"Laws are like sausages, it is better not to see them being made." -- Otto von Bismarck
Yesterday I went to Wellington to learn about the Ministry of Economic Development's 2005 Energy Outlook and participate in a "stakeholder engagement" session on the proposed New Zealand Energy Strategy. The Energy Outlook is a long-term projection of future energy supply and demand, and will hopefully be the subject of a later post. The Energy Strategy is intended to lay out the broad direction of energy policy for the next 40 years, and one of the questions under consideration is whether it should establish a solid commitment to sustainable energy in the form of a commitment to a totally renewable or carbon-neutral electricity generation system by 2050. This would (finally) be a step forward for climate change policy, as well as connecting with the high value placed on the environment by ordinary kiwis.
Of course, this being a "stakeholder engagement" session, ordinary kiwis weren't really part of the picture. Instead, it was central government, local government, and energy industry representatives. There was some token representation from environmental groups - Greenpeace and the Sustainable Energy Forum - but the conversation was dominated by the concerns of industry, notably people like Solid Energy and the Major Electricity Users Group. What these people want from energy policy is quite different from what ordinary kiwis want. Where we are at least nominally interested in the environment and sustainability, and see these as providing at least some constraints on acceptable policy, they are interested in the cheapest possible energy supply, regardless of environmental cost. That is when they're not market darwinists (the visiting Young Republican Falange was particularly cringeworthy), outright climate change deniers, or desperately trying to hype tooth fairy technology like carbon capture and sequestration because it is their only hope of staying in business.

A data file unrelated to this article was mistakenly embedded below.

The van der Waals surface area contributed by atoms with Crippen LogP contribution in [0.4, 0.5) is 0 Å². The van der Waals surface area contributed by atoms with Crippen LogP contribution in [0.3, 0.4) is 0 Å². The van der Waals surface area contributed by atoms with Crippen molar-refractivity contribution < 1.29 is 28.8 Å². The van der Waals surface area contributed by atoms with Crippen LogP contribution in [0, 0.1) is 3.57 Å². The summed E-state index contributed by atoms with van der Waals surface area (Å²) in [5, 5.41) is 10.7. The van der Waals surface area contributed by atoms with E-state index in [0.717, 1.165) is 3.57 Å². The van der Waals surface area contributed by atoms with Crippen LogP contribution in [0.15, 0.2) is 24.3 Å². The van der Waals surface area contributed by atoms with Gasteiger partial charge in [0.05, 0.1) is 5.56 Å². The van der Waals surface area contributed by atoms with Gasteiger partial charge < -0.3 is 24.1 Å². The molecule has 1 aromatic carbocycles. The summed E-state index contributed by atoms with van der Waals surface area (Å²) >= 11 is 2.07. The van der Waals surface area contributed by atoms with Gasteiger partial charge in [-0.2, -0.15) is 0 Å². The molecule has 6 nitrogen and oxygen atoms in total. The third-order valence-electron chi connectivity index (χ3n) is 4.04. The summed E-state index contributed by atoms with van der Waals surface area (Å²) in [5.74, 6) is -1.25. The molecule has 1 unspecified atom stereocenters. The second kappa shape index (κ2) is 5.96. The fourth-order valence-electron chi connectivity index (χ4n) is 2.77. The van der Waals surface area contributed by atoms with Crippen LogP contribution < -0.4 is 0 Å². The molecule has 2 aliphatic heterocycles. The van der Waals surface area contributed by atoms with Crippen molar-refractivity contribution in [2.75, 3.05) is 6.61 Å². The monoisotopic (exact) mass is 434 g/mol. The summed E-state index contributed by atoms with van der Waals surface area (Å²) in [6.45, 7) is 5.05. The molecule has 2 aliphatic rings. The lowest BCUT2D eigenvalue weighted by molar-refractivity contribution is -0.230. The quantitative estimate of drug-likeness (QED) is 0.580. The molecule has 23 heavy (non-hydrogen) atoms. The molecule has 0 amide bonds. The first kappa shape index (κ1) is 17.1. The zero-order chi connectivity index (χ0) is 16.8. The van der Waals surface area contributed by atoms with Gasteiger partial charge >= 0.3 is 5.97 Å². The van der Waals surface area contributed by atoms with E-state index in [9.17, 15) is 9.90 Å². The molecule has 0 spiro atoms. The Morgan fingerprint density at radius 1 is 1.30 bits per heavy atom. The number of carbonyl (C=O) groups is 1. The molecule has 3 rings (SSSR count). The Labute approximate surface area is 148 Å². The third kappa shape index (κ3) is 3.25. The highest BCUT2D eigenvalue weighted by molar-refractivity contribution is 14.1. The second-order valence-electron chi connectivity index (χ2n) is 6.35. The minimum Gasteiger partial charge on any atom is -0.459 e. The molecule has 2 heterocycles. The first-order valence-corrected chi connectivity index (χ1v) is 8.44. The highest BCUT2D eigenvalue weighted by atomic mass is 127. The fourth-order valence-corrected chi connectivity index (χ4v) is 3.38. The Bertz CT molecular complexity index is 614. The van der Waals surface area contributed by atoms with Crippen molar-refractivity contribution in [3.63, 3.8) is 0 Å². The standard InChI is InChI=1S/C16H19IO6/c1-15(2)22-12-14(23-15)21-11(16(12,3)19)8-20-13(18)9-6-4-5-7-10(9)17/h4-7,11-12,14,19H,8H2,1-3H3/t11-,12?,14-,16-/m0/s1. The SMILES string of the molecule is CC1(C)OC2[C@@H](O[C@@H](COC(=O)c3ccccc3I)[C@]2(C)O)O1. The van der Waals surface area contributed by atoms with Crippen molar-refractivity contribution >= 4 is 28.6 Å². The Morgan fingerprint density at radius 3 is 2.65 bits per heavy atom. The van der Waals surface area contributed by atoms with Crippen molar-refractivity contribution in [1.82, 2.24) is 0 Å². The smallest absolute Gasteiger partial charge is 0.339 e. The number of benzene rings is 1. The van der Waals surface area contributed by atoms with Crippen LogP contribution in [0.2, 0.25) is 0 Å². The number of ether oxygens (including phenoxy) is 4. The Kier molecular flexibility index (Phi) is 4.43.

With the policy development process so dominated by these voices, I'm wondering whether we'll see that strong commitment to renewables, or whether it will be watered down to nothingness so that vested interests can continue to profit from inaction. If you'd like to do something about this, then submitting some feedback on the strategy (documents linked above) advocating for a solid renewables commitment wouldn't hurt.
As for the process itself, it rather confirmed Bismarck's quote. What emerged at the other end, after all the sectional advocacy and grumbling that the government had policy goals at all (this apparently being considered illegitimate in a democratic society) was a collection of empty motherhood statements laden with the usual corporate buzzwords. This was of course taken down in great detail, though what the Ministry will do with it is anyone's guess - there wasn't much in the way of useful policy input there. But somehow, I suspect that the purpose of such functions isn't to seek useful input - that comes through detailed written submissions - as get an idea of how people feel about the policy and how hard they will oppose it. "They didn't set fire to the room, and no-one got lynched, so it must be alright"...